The airline industry is a unique and thoroughly fascinating industry. Growing numbers of passengers, fuelled by increased mobility, reduced barriers to travel, and the entrance of new companies into the market, have increased the glamour, impact, and reach of this industry even further in recent years. British Airways’ Chief Executive Officer called the industry the ‘flywheel for the engine of the world’s industry’ (Chan 2000). In terms of numbers, the whole industry was worth US$1,000 billion in 1998, employed over 22 million people, and transports over 1,25 billion passengers each year (Chan 2000), with passenger numbers steadily increasing.
In this light, Loyalty Management is becoming an ever more important issue for most major companies, including commercial airlines. Customers often have often a free choice where their custom will go to, making it harder and more expensive for companies to attract new customers and to retain existing ones. This is especially true for the highly competitive field of internationally operating airlines. Airlines around the world are studying, evaluating, implementing, or improving different loyalty strategies aimed at cultivating strong relationships with their customers.
Airline customers are very much like customers of other industries. They make an initial purchase - for whatever reason - with a particular airline. The customer tries to validate his or her choice by judging the airline through certain criteria, possibly overall Service Quality. For subsequent purchases, the customer becomes more critical and reacts stronger to service failures. If performance proves satisfactory however, he or she might eventually move to a point where they become advocates for the airline.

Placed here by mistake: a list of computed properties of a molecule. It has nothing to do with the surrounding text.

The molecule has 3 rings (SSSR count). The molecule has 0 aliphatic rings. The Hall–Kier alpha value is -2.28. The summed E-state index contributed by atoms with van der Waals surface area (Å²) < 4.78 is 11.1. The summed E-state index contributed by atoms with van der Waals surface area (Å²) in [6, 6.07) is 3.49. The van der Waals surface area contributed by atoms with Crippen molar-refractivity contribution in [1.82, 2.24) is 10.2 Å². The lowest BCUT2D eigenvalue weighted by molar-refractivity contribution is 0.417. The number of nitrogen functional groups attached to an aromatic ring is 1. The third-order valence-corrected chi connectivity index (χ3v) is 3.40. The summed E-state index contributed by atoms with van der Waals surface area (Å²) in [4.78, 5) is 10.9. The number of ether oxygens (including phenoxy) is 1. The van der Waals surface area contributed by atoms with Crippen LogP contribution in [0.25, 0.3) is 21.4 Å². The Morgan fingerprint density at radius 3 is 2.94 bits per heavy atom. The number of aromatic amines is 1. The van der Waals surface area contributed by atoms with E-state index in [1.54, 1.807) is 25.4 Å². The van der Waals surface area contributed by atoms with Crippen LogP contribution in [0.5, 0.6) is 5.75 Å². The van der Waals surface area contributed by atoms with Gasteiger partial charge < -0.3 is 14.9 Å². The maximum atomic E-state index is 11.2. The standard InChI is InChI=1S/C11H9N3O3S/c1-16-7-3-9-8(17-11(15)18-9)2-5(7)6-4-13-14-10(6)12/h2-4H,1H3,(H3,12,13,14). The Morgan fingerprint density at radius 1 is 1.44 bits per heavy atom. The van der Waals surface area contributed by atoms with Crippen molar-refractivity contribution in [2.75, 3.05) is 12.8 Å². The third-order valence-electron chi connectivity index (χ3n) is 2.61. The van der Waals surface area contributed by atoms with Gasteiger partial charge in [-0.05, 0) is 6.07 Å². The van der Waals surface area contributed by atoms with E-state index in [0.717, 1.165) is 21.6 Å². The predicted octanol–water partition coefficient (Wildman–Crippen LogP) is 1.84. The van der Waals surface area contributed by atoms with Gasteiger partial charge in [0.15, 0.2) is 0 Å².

The aspect of advocacy is described in more detail in a later part of this chapter; the crucial point is to ensure that a customer moves from being an irregular customer to the point where he acts as an advocate for the company. This is the test for airline marketers, to manage this ‘rocky period’ (Executive Summary and Implications for Managers and Executives 1998) between initial purchase and a solid relationship between the customer and the company. The management of the customer’s loyalty is a challenge to any commercial airline.
1.1. Aim and Objectives of the Report
The aim of this report is to demonstrate to the airline industry that a successful approach to Loyalty Management consists of variety of different aspects in regards to the customer. The basis for a prosperous airline is seen to be Service Quality. Service Quality itself consists of three pillars. These are seen as:
- Customer Service through optimum adjustment to customer needs;
- Frequent Flyer Programs; and
- Customer Dialogue through active Complaint Management.
The report’s objectives are to analyse these three issues in depths, to show the interdependence of these issues, and to illustrate that only a combination of all three can assist an airline in its pursuit to exercise true customer satisfaction and thus increased customer loyalty. Furthermore, the usefulness of Frequent Flyer Programs will be analysed with regards to loyalty; it will be argued that such programs are seen to be of value for customers in that they can help to increase loyalty. However, it will also be investigated if a Frequent Flyer Program (FFP) alone can be a reason for a customer to choose a particular carrier, or if it needs to be complemented by outstanding Customer Service and fast and efficient Complaint Management.
- Quote paper
- Ben Beiske (Author), 2002, Loyalty management in the airline industry, Munich, GRIN Verlag, https://www.grin.com/document/4474